EV Automakers Fight For Access To Better Batteries

For most companies, there are few challenges that signal a potential business disaster as clearly as a materials shortage in their production process. No components, no product. And no product means no revenue. In this era of rapidly expanding electrification, with commensurate demands on certain components, it shouldn’t come as a surprise that electric vehicle (EV) manufacturers are facing this categorical threat right now. For many, this is an existential problem, which we’ll get back to in a moment.

The electrification wave is among the most important revolutions of our lifetime. Fossil fuel advocates and corporations aren’t particularly sanguine about this coming change—their infrastructure investments and assets are worth many trillions and have woven themselves into the fabric of just about every economy on the planet—but technological change is an all-consuming and ultimately inexorable force. When a better way of doing something comes along—especially if it’s profitable—that better way steamrolls the older tech.

To properly understand electrification as a phenomenon it’s crucial to acknowledge the make-or-break nature of battery technology. The state of battery tech forms the basis of all value propositions in electrification. The same could be said for petroleum technology, in terms of what has been driving our industries and economies for the past 150 years. The pace of the coming transformation will hinge on how efficient, effective, and available batteries are and will become.

All mass-market EVs use lithium-ion (Li or Li-ion) batteries. These batteries are large and heavy—think about how heavy an internal combustion engine car battery weighs, and that’s an example of a single battery that isn’t used to power electric motors—and many are needed per vehicle. The average weight of the batteries in an EV is 500kg, and can make up as much as half the cost of the vehicle (!) with an average that hovers around 40%. They often take up the whole floor of the EV, sometimes spilling over into the trunk. In short, for every EV produced, a sizable chunk of battery inventory is consumed. And just to provide a sense of scale, Tesla alone has a manufacturing target of 20 million new EVs per year by 2030.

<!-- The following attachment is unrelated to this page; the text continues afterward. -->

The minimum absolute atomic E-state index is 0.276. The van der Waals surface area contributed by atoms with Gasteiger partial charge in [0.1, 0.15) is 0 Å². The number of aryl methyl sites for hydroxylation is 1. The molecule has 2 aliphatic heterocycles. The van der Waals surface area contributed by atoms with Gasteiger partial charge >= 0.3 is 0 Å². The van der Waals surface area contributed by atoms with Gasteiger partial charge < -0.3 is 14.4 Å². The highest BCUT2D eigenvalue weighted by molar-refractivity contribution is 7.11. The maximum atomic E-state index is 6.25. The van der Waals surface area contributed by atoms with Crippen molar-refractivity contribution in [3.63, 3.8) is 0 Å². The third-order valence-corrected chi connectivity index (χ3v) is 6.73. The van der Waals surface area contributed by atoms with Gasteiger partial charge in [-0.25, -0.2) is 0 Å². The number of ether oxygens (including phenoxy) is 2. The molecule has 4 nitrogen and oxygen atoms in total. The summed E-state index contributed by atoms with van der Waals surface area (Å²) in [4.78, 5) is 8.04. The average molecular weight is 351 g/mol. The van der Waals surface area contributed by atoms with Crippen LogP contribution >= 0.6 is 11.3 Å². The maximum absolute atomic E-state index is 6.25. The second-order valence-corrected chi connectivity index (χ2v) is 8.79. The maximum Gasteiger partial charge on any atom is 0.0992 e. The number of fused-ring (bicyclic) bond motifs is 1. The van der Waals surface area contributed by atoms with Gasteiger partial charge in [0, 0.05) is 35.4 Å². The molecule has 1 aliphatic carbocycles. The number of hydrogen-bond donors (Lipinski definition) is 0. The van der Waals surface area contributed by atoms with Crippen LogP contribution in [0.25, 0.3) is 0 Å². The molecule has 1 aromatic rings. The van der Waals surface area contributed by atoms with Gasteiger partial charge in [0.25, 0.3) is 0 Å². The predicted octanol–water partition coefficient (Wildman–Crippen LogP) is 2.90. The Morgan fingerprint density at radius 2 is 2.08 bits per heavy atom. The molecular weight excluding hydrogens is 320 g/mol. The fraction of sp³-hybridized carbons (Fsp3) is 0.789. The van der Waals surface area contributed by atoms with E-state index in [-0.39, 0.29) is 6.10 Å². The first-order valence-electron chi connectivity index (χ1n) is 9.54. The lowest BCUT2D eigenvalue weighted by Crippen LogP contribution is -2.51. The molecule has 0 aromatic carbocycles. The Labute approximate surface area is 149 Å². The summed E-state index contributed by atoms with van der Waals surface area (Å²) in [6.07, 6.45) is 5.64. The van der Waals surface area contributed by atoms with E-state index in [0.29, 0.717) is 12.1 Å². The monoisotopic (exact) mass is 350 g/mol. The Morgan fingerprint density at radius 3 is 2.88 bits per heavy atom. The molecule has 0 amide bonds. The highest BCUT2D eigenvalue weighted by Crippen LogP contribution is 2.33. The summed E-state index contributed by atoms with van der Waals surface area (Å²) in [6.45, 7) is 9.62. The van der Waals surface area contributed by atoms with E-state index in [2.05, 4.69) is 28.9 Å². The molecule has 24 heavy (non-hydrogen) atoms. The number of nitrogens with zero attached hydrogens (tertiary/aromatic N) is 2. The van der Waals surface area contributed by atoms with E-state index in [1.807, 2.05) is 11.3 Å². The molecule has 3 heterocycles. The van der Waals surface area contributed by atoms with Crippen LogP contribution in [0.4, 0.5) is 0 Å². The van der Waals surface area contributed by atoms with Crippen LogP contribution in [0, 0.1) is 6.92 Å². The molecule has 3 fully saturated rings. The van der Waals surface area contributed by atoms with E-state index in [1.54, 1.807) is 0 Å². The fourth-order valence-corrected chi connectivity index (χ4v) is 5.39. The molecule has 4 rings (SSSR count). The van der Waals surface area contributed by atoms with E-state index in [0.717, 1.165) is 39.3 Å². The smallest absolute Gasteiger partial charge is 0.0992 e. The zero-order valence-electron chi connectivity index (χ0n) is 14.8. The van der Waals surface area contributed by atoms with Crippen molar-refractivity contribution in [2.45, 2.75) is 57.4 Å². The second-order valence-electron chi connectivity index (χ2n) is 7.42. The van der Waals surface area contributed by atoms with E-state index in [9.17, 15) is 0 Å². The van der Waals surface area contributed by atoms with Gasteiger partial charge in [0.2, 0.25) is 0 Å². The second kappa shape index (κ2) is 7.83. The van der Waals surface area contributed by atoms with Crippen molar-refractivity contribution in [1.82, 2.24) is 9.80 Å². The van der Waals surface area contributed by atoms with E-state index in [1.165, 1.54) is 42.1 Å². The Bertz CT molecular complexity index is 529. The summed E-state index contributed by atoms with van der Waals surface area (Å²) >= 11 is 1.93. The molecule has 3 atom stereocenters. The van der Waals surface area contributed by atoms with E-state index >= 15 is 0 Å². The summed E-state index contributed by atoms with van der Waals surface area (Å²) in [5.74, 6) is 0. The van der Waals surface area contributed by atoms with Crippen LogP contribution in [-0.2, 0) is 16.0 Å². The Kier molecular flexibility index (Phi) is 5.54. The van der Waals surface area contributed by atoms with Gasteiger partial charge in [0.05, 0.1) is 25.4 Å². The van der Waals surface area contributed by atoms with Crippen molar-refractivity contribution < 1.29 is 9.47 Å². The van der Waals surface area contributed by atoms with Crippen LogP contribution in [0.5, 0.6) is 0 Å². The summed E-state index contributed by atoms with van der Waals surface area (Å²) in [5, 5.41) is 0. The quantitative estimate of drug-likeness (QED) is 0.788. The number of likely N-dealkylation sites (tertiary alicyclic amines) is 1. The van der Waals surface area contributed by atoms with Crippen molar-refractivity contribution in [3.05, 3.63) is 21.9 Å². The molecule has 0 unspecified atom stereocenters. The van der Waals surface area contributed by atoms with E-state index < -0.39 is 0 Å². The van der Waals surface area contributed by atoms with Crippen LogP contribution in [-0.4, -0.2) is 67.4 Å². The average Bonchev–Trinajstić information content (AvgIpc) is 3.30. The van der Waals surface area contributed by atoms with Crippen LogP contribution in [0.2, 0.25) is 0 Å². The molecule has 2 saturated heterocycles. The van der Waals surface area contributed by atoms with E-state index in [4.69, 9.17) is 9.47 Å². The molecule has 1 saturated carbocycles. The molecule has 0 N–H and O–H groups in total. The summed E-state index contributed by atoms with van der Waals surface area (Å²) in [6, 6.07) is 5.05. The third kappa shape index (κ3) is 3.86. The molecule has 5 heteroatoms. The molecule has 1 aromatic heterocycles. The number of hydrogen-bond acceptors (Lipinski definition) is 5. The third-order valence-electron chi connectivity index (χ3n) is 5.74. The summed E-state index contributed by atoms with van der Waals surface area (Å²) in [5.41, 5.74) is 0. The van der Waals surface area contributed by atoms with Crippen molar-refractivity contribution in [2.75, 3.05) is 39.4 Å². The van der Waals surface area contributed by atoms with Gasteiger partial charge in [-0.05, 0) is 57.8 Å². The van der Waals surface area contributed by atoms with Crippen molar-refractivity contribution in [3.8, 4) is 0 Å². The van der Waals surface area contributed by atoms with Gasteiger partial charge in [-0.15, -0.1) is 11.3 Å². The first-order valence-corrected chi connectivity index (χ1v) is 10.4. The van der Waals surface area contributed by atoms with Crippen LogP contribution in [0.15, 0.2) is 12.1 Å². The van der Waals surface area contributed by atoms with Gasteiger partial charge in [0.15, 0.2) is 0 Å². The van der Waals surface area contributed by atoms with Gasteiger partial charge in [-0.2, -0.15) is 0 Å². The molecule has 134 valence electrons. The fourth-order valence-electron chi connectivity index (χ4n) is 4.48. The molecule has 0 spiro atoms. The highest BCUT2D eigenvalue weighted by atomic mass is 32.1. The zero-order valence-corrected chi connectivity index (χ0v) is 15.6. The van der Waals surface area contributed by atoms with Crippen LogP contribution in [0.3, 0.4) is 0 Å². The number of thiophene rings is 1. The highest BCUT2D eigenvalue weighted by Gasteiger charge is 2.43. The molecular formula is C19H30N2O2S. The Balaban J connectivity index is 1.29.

Electric car batteries place a weighty demand on supply chains. Li-ion batteries require varying amounts of graphite, aluminum, nickel, copper, lithium, manganese, cobalt and iron. In a Chevy Volt, for example, the battery has a 60 kilowatt-hour capacity, and contains 185 kg of minerals. This total doesn’t include non-mineral components, such as the battery casing and the electrolyte. Notably, the current copper shortage is worrisome. Copper is used in countless industries, and the demand for the metal is not flagging. Right now the copper supply chain is of great concern to automotive OEMs.

Which brings us back to the rising existential problem for many automotive companies: automaker executives are growing increasingly concerned about supply chain challenges for batteries and the related spike in prices. In response, automakers have been frantically searching for ways to make their battery supply chains more reliable and resilient; interruptions due to lack of battery inventory or poor quality control can be expensive for the automakers. For example, Ford was recently forced to shut down production of their F-150 Lightning EV due to a battery quality issue.

So where does this leave the EV automakers? They can’t earn a profit if they have no revenue, and revenue isn’t forthcoming if they have no product to sell. If they’re unable to secure a reliable EV battery supply, doesn’t this mean an end to operations?

Unsurprisingly, automakers are on the lookout for solutions to this threat, and are already investing in mining operations, refineries and their own dedicated battery manufacturing centres, typically joint ventures with established battery makers. They’re also keenly searching for new battery technologies that involve cost reductions and better battery performance. And as it turns out, options like this already exist.